Kirkby Lonsdale is not unusual in north-west England for its great width, as the larger parishes of the 14thc. led to a need for extra aisles. What is unusual is the scale of its earlier, pre-Perpendicular work. The church has a very showy aisled 13thc. choir with an E counter-facade of rich Early English ornament. This is still out-done by the Romanesque work, with its three full-length arcades in a clean rectangle. The earliest section is the N arcade which clearly echoes Durham Cathedral at some remove. The later S arcade is Transitional late Romanesque, and probably goes with the priest's door preserved in the S aisle of the current chancel. The major W portal and S doorway are mid- to late 12thc..
The church has been much altered: a 16thc. clerestory above the Romanesque arcades has been added and removed, meaning the walls above the Romanesque arcades are all rebuilt. The biggest interference to the Romanesque fabric seem to be the 1705 reconstruction of the tower, attested by a date stone, when work was probably done on the west portal. However, Neo-Norman replacement is confined to the ringing gallery on the E face of the tower; otherwise the sculpture is occasionally damaged but untouched by restoration efforts.
In the 1090s Ivo de Taillesbois gave the church and its land to St Mary's Abbey at York, which kept it as an appropriated vicarage. The parish had the usual high income for the north-west, assessed for tax in Domesday at 43 geld units, and in the 1292 Taxation at £102,14,13.
Very plain doorway to the interior of tower. No shafts, flat caps with a slight chamfer. Probably contemporary with the exterior W door.
|Height of opening||276 cm|
|Width of opening||121 cm|
The second S doorway is set in the outer S aisle, but was probably part of the original, unaisled termination of the Norman church. It has flanking free-standing shafts on standard bases (all replaced); the original capitals have acanthus volutes that suggest a transitional, Gothic date of c.1200, later than both the western portions of the main arcades inside, but earlier than the eastern arcades.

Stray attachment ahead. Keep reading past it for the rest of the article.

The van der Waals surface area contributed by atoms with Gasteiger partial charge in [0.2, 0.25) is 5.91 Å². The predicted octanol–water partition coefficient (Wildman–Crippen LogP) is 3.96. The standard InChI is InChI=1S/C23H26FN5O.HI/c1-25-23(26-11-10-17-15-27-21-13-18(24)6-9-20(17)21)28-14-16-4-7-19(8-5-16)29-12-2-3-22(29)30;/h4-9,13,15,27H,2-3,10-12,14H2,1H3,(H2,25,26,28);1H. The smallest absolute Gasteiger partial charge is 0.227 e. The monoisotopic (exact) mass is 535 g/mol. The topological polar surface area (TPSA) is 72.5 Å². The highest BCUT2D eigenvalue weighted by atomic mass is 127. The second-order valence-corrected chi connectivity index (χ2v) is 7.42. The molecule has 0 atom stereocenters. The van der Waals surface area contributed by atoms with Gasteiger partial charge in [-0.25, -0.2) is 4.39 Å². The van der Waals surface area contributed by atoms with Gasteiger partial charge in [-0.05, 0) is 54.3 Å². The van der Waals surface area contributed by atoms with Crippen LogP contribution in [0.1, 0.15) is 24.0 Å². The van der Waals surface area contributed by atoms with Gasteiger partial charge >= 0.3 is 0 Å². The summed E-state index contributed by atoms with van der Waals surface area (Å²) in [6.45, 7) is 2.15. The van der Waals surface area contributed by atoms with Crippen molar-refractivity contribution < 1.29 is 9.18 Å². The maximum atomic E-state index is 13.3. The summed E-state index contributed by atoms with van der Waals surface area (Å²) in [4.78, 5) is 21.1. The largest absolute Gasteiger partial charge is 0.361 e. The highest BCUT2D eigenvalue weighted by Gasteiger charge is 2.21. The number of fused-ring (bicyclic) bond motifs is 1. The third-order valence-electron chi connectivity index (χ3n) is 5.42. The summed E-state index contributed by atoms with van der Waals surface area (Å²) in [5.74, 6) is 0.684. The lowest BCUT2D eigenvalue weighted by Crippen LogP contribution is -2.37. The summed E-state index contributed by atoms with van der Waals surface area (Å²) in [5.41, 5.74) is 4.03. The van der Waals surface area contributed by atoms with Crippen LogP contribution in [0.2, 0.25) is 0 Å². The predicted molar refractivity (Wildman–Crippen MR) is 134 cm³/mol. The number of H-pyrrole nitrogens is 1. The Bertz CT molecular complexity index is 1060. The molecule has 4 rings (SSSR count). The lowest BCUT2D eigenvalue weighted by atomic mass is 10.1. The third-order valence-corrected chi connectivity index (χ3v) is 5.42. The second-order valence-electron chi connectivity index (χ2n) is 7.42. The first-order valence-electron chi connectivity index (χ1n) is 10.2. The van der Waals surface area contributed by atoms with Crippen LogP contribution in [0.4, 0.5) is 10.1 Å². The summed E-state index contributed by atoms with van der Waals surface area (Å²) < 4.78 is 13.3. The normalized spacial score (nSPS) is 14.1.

|Height of opening||111 cm|
|Width of opening||262 cm|
Now inside a Neo-Norman porch, the S doorway must have been reset when the S aisle was extended to its current width. Its flanking members are no more than a shallow hollow chamfer, with plain capitals: no abaci, necks or ornament. The only real piece of ornament is the single arch over the doorway. It has two orders of lateral chevron, curved section, which meet on the soffit. This decoration of the soffit means there cannot have been a tympanum.
Above this is a label formed by a fat roll with a thin strip above.
|Height of opening||310 cm|
|Width of opening||147 cm|
Very plain, round-arched so probably Romanesque, but, if so, must have been relocated in the widened N aisle. The only sculpture is a label with stops.
|Height of opening||276 cm|
|Width of opening||121 cm|
The W doorway is an impressive piece, but is very worn and was probably reassembled in 1705 when the upper stories of the tower were rebuilt. The first order is the best preserved, two orders of lateral chevron, curved section, as on the S door. Here every unit of chevron is on its own voussoir. The inside of the doorway, the chevron on the soffit, and a plain door to the stair can be seen from inside the tower.
The second order has a chequered, scaled motif of adjacent recessed and raised squares. The third order is basically a saltire cross with foliate ornament in the interstices. The fourth, outer order is mostly blank stones of varying sizes, except for the left voussoir, perhaps a tall warrior figure, and the adjacent voussoir, which is definitely a coiled serpentine dragon. Above this is a similarly plain label.
|Height of opening||315 cm|
|Width of opening||163 cm|
The N arcade is of quite exceptional ambition for a parish church. As the arcade continues in E.E. style for a further four bays, the members will be discussed exceptionally from west to east. The profiles of the arches differ in each bay: the first arch has three parallel fat rolls, the second is simply chamfered, the third a half-roll flanked by two half-hollows. All have a simply chamfered hood on the S side, except for the third, which has a roll. The N side has no real hoods to the arches, and the relieving arch is visible. The N side is now easiest to observe because of the 16thc. outer south aisle.